Ok, so you want to give kids customized hints or feedback based on the mistake they made in solving the problem. Dudes, Moodle to the rescue! Just a little note: my love letters are intended to show you what Moodle can do, now how to do it. Don’t wanna drown you in detail at this point!

First, a super-simple example of feedback. Here’s one of my questions:

Moodle calls these calculated questions because the software uses variables to calculate answers. You set parameters for those variables and Moodle determines if the student’s answer matches the formula used to calculate the correct answer. Want to know more? Watch a tutorial on how to write calculated questions.

The student submits an answer, which Moodle deems as wrong (holy cow, I have a lot of customization options here — a future post!), so the student gets this image:

See how Moodle marked the answer as incorrect then displayed a scanned image I made? Ok, that’s kinda cool. You can provide solutions to your homework problem sets, for example, on a problem-by-problem basis and only after the student tries the question at least once.

Yeah, I agree, that’s a little yawn-worthy. I could’ve distributed a PDF of the solutions to every problem if all I wanted was for students to see a correct way to solve the problem. Where’s the beef? I figured you were looking for something a little more…advanced.

All right, here’s the scenario: kid makes a silly mistake in solving a problem. Say she forgets to take a square root. She did everything else right. What kind of feedback would you give in person? “Hey, I think you made an algebra error,” is the way I’d go. Let’s do that in Moodle.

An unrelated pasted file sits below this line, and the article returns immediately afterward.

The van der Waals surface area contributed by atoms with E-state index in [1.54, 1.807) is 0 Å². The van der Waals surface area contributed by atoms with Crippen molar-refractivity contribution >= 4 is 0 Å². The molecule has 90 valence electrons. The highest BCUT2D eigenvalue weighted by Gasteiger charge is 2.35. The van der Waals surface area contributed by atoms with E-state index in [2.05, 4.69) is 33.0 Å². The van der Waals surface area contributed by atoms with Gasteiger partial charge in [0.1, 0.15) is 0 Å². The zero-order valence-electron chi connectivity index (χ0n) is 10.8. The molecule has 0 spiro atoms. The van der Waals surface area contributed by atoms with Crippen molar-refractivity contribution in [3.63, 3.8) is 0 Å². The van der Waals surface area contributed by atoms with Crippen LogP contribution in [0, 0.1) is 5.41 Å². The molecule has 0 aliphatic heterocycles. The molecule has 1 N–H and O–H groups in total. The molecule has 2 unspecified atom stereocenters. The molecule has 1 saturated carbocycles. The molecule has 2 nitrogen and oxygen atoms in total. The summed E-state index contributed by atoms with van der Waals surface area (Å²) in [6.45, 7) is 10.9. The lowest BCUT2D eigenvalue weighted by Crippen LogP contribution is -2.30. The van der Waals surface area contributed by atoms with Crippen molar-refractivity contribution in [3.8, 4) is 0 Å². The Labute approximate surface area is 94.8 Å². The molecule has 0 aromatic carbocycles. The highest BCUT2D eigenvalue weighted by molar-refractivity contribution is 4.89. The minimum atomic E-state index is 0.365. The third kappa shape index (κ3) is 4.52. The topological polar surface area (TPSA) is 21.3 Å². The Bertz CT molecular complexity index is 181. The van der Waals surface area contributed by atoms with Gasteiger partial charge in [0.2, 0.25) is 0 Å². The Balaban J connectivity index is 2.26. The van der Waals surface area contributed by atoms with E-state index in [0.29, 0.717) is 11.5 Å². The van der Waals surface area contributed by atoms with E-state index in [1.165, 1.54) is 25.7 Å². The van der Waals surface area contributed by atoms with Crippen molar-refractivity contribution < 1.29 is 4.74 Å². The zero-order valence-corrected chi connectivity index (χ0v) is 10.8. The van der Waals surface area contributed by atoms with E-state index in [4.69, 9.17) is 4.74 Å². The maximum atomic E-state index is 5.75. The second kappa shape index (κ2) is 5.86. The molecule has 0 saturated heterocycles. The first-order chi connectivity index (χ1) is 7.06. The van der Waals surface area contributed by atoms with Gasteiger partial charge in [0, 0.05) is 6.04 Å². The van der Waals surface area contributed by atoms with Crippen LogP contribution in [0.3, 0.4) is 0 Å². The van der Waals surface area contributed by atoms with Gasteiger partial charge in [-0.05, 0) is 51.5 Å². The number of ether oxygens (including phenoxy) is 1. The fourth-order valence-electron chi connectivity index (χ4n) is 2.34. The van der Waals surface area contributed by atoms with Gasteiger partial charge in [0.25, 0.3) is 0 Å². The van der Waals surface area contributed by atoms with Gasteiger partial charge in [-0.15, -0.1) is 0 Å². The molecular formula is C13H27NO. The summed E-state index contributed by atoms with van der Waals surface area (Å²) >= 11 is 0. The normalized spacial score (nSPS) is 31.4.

Here’s where it gets interesting. I’ve provided the correct solution above. Now, I may choose to write additional solutions worth anywhere from none to full credit. I’ve written at least one wrong solution below.

Compare the “Correct answer formula” in the 2nd (correct answer) and 3rd (incorrect) pictures here. In this case “Correct answer formula” means the match Moodle is looking for, not the right answer to your problem. You may write as many of these formulas as you like.

• Note that in the last one, I left out the square root (Moodle treats square roots as raising an expression to the 1/2 power) step.
• The 3rd picture has a “Grade” of “None” meaning no credit is awarded for this answer. Off topic but worth mentioning — this is how I write my test questions so they automatically and fairly award partial credit.
• I like to use scanned images of my handwriting because it’s faster to create. You may also use TeX notation.

Documenting student mistakes is a huge task — even for those with well-established question banks. To relieve the stress, I add these mistakes after I see students making them. I write out a hint on paper, scan it, and add the mistake to the question in Moodle. Future students (even just 5 minutes in the future) will get the feedback.

Bottom line: if you can write an algorithm/equation/formula to describe a mistake, you can write targeted feedback in your Moodle questions.